Date of Award
MS Experimental Psychology
Paige H. Fisher, Ph.D.
Marianne E. Lloyd, Ph.D.
Susan Teague, Ph.D.
one-session meditation, mindfulness, guided imagery, stress
The current study concerns three main questions that are related to mindfulness meditation: the benefits of a brief preventative one-session mindfulness meditation, the effects of mindfulness meditation compared to a concentrative meditation, and correlations between rumination and stress when facing anticipated and unanticipated stressors. Type of meditation and whether or not participants could anticipate an upcoming stressor were varied in four conditions. Participants completed one 20-minute session of either mindfulness meditation or guided imagery meditation and were informed of a speech preparation task either before or after completing the meditation. Both one-session of mindfulness meditation and guided imagery meditation were able to reduce self-reported stress scores, but mindfulness was not more effective than guided imagery. There were no differences between conditions and neither meditation significantly reduced anxiety, rumination, heart rate, or blood pressure. These results indicate that one-session preventative mindfulness and guided imagery meditations may be equally beneficial in reducing stress. Moreover, the data supports the potential benefits of multiple therapeutic approaches when completing one-session of meditation, which might increase the range of individuals who can find positive benefits from these techniques.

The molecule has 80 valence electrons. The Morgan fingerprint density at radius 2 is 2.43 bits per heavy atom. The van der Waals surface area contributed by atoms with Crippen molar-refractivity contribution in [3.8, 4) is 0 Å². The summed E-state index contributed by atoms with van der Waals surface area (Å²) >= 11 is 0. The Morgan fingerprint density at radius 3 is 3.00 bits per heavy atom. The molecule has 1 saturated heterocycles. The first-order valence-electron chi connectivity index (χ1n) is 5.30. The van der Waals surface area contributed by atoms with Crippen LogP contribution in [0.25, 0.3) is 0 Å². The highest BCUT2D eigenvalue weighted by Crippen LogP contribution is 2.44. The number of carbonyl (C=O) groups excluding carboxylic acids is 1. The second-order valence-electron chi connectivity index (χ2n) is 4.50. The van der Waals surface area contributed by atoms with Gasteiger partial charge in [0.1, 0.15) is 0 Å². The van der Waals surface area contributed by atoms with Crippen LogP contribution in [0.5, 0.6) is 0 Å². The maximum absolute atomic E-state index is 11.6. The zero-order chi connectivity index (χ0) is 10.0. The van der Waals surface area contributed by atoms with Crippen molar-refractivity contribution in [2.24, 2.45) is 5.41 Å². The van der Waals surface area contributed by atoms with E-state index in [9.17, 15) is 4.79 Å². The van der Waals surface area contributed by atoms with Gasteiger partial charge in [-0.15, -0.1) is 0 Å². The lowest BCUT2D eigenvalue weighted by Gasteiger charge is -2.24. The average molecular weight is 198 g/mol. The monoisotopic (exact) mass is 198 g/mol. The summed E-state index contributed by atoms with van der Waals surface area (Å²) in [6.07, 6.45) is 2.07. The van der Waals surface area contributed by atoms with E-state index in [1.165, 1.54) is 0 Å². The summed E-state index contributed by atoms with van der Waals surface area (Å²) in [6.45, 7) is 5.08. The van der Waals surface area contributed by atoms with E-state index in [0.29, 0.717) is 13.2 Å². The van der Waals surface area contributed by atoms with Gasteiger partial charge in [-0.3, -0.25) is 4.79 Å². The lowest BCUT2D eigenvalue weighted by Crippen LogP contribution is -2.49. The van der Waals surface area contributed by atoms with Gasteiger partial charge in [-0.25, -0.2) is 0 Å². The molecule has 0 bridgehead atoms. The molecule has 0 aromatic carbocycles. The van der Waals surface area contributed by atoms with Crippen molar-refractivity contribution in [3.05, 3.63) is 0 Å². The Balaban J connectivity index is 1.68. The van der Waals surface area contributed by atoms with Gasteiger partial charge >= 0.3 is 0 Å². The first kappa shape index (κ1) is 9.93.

Colgary, Christina Dorothy, "One-Session Mindfulness Meditation: The Effects of Stress Anticipation" (2015). Seton Hall University Dissertations and Theses (ETDs). 2091.